In 1943, small teams of elite British soldiers began parachuting into the mountains of Axis-occupied Albania. They were members of Britain's Special Operations Executive, and their task was to find and arm bands of local guerillas and harass the Axis as best they could. None had been to Albania before, or knew what awaited them.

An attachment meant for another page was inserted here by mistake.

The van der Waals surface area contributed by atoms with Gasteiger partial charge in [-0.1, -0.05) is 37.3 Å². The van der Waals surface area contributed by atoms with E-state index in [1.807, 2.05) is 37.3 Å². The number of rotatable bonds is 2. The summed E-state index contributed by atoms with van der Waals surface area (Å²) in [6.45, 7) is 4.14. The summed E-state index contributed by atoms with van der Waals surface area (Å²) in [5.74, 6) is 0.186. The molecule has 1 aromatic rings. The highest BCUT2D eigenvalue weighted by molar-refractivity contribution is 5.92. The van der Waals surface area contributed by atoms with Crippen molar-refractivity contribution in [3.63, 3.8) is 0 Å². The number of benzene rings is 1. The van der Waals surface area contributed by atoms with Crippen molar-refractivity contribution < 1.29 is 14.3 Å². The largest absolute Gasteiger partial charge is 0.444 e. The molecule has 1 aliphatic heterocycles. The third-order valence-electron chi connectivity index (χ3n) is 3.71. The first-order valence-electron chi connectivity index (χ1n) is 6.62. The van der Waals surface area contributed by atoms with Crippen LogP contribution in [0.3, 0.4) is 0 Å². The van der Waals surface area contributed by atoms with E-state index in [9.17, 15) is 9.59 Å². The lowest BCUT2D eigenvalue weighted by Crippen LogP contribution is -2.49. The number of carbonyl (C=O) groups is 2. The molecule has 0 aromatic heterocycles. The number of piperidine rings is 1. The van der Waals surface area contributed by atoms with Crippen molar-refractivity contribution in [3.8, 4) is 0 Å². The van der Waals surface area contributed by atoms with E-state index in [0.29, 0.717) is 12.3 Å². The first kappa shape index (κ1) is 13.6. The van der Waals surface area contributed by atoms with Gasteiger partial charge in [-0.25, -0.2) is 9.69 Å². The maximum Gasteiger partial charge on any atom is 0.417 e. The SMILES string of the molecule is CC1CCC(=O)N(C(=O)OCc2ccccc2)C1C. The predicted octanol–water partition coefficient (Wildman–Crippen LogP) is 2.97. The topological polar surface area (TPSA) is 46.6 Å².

Trying to survive in extreme conditions and formidable terrain, these young Britons lived in constant danger of capture and death, and were plagued by illness, lice and frostbite. Casualties were appalling and most guerillas keener to kill each other than fight Italians and Germans. In his extraordinary new book, Roderick Bailey draws on interviews with survivors, long-hidden diaries and recently declassified files to tell the full story of this remarkable corner of SOE history and finally settle the question of whether or not British communists in SOE, perhaps even colleagues of the Cambridge spies, had conspired to betray British interests.